The GPCR signaling mechanism is inherently modular and can be abstracted in the form of five linearly connected modules (Fig. 1b). The input module comprising the GPCR protein, the adaptor module that contains the dedicated Gɑ protein, the signal-processing module that encompasses the MAPK cascade, the actuator module that contains the MAPK-controlled transcription factor, and, finally, the output module that includes the activated genes. Our design takes advantage of this modular structure to construct different biosensors by using a basic chassis (or platform) strain and integrating different combinations of parts in the above-mentioned modules (Fig. 1b). This enables flexible setup and functional optimization of the biosensor for different applications by shuffling different component-encoding genes and promoters in each module to find the best-performing configuration.
To enable this modular design, we first constructed the chassis strain by removing the genes encoding for pheromone pathway components that are to be replaced by custom parts (Supplementary Table 1) (Supplementary Fig. 1). Thus, we knocked out the genes for the a-pheromone receptor (STE3; to be replaced by GPCR receptor-encoding gene), the Gα subunit (GPA1; to be replaced by a Gα gene that is compatible with the chosen GPCR), and the pheromone response master regulator transcription factor (STE12; a prerequisite for removing GPA1). In addition, we removed two genes that are detrimental to biosensor function (SST2 and FAR1). SST2 encodes a protein that contributes to returning Gα to its non-activated state35, resulting in attenuated signaling through the pathway, and FAR1 causes yeast to enter cell-cycle arrest following pheromone sensing. The strain AM25436 was used as parent as it was predicted to be advantageous for producing plasma membrane-localized proteins, such as GPCRs, which translocate via the endoplasmic reticulum. This resulted in the chassis strain KM111, which serves as a basis for all subsequent biosensor strains.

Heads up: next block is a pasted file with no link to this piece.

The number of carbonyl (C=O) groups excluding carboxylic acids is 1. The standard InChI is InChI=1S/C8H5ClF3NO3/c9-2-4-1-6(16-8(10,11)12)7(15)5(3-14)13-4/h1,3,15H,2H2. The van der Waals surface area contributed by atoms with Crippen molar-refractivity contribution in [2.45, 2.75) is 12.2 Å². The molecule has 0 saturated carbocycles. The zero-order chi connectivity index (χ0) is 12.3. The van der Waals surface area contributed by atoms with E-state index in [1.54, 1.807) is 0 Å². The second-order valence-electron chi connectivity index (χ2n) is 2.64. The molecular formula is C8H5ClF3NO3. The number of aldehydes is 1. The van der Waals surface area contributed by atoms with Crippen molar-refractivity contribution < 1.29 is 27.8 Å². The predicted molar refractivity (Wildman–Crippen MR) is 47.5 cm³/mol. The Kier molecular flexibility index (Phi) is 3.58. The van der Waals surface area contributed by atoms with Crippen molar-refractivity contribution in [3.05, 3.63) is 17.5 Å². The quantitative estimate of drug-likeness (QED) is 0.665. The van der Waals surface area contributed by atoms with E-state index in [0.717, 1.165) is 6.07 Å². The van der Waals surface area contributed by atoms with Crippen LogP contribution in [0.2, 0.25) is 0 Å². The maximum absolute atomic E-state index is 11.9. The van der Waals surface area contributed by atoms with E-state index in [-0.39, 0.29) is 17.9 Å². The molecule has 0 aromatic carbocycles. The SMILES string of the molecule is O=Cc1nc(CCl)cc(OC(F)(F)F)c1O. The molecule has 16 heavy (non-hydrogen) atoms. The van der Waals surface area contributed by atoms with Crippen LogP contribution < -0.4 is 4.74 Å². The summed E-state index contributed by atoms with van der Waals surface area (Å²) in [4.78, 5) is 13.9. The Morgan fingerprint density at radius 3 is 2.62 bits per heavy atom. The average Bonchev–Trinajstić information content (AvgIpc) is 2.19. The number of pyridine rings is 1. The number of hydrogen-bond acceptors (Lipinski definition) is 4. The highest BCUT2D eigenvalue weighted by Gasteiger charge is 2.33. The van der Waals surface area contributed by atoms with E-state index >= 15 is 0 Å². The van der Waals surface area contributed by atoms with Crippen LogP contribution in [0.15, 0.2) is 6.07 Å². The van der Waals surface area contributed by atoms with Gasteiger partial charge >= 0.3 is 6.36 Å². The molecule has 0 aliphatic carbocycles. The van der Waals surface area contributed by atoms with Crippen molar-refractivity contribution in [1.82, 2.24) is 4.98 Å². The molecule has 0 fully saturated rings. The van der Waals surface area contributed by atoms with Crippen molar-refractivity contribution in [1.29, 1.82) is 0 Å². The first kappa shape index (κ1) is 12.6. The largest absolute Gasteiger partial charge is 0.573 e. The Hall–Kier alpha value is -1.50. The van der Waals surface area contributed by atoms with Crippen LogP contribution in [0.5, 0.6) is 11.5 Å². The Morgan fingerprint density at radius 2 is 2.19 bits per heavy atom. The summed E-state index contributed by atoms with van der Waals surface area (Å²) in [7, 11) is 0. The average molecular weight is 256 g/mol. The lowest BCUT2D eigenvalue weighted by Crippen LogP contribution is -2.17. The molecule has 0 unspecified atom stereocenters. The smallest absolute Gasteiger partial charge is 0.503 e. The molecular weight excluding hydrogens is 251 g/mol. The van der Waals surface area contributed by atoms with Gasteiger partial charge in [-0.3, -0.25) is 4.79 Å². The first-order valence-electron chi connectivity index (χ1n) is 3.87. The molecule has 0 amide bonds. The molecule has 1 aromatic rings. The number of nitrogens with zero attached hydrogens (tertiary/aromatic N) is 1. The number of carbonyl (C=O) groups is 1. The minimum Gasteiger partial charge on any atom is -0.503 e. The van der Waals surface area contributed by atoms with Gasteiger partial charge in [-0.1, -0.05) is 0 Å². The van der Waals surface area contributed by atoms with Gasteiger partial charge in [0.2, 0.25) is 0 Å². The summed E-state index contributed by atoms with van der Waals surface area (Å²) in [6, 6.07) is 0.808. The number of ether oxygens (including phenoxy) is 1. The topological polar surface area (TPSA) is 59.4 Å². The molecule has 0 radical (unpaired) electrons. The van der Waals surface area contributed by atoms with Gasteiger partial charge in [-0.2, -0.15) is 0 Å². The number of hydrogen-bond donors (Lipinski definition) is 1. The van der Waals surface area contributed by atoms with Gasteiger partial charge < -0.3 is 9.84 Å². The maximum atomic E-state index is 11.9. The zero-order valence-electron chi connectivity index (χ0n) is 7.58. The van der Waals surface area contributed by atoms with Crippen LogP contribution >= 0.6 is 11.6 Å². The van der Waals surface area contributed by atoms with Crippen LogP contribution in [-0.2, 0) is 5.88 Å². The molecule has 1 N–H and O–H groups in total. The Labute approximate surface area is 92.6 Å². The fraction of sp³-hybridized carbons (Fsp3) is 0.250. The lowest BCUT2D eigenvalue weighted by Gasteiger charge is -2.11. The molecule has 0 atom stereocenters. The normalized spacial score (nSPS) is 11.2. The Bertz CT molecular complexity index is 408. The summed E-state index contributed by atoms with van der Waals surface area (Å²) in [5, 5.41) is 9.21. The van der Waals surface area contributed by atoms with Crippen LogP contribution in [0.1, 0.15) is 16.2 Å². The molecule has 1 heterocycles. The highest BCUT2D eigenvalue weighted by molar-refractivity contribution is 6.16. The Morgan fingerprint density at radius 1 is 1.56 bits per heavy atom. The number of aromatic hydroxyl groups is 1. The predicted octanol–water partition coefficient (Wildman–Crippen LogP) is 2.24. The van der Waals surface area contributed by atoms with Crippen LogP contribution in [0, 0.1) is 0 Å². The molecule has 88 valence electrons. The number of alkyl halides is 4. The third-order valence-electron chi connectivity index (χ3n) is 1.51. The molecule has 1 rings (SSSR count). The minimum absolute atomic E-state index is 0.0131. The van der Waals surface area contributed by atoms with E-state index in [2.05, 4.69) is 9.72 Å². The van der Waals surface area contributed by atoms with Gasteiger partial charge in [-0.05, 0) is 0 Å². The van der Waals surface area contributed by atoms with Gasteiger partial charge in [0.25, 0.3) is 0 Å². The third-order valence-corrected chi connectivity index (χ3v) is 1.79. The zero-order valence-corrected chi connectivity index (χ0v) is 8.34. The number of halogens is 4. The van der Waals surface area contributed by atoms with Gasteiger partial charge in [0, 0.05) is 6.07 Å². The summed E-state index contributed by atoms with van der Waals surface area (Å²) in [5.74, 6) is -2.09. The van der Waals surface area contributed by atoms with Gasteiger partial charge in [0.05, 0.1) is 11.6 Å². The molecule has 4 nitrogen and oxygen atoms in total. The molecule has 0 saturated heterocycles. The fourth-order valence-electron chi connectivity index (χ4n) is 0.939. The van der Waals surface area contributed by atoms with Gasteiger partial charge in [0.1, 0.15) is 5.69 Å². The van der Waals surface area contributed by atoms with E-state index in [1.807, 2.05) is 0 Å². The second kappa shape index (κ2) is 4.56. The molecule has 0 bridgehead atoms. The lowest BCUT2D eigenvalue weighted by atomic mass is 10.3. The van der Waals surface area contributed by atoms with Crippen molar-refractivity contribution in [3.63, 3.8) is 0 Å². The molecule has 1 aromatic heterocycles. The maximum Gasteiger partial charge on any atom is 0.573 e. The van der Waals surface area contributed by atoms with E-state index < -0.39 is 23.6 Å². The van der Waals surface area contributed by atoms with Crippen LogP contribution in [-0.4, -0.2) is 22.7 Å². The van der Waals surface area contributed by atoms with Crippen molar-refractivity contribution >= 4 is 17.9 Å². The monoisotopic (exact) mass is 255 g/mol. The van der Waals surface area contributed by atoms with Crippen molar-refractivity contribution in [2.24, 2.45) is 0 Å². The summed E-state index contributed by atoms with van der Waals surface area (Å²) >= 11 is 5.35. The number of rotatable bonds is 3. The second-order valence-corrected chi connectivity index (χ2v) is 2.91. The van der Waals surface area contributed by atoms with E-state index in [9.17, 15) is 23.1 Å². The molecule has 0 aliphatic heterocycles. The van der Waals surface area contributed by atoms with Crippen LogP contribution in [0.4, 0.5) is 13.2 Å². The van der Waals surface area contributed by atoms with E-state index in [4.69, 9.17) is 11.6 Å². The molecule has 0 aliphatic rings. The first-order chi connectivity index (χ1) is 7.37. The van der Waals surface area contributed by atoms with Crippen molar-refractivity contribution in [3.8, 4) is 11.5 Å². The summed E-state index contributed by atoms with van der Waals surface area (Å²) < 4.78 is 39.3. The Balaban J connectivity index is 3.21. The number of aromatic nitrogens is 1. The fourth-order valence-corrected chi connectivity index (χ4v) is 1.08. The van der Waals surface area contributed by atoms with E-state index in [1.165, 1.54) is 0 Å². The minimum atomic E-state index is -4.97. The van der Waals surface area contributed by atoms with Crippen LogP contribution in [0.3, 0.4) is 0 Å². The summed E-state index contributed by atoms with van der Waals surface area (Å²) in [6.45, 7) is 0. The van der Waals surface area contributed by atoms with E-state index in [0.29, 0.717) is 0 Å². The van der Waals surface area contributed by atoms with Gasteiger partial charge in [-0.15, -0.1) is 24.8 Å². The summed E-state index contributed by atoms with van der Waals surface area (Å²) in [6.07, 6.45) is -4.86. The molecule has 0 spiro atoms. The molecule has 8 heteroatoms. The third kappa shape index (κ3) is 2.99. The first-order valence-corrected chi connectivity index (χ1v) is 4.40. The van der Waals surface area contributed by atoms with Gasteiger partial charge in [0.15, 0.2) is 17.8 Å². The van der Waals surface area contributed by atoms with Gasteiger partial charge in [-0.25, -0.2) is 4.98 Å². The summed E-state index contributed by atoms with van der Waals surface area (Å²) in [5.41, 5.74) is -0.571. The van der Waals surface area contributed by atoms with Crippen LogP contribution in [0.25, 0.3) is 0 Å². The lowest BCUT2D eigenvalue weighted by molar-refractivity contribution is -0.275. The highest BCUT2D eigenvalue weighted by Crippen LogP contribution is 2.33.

Constructing the initial cannabinoid biosensor
The initial cannabinoid biosensor strain KM202 (Supplementary Fig. 2) was constructed by integrating four genes (Supplementary Fig. 3) into the X-3 locus37 (known to be well suited for heterologous gene expression38 of chassis strain KM111 (Supplementary Table 1). These include the human cannabinoid receptor CB2 gene (CNR2), a hybrid gene encoding for a chimera between the yeast Gɑ protein and the five C-terminal amino acids of human Gɑi1 (GPA1/Gɑi1) capable of linking the receptor to the downstream pathway2,3, the pheromone pathway master regulator (STE12), and the fluorescent reporter (ZsGREEN39). To correctly balance the pathway components, the above-mentioned genes were put under the control of specific promoters, according to the findings of Shaw and co-workers5. Thus, CNR2 (fused with a sequence encoding for three copies of the hemagglutinin (HA)-tag to facilitate monitoring of expression) was put under the control of the strong constitutive promoter PCCW12, GPA1/Gai1 under the medium/strong constitutive promoter PPGK1, STE12 under the medium strength constitutive promoter PRET240 and the reporter gene ZsGREEN under the native pheromone response promoter PFIG1 that is activated by Ste12p41. To evaluate the performance of the initial biosensor, it was tested with a concentration series of the potent CB2 full agonist CP55940. This resulted in a typically-shaped dose–response curve (Fig. 2a). The calculated EC50 was 15 ± 1.53 nM, which is at the high end of the range of mammalian cell-based CB2 assays (typically 3–11 nM CP55940)24. The limit of detection (LOD) was determined to be 56 pM and the maximum signal-to-noise ratio (SNR) was 17.7:1.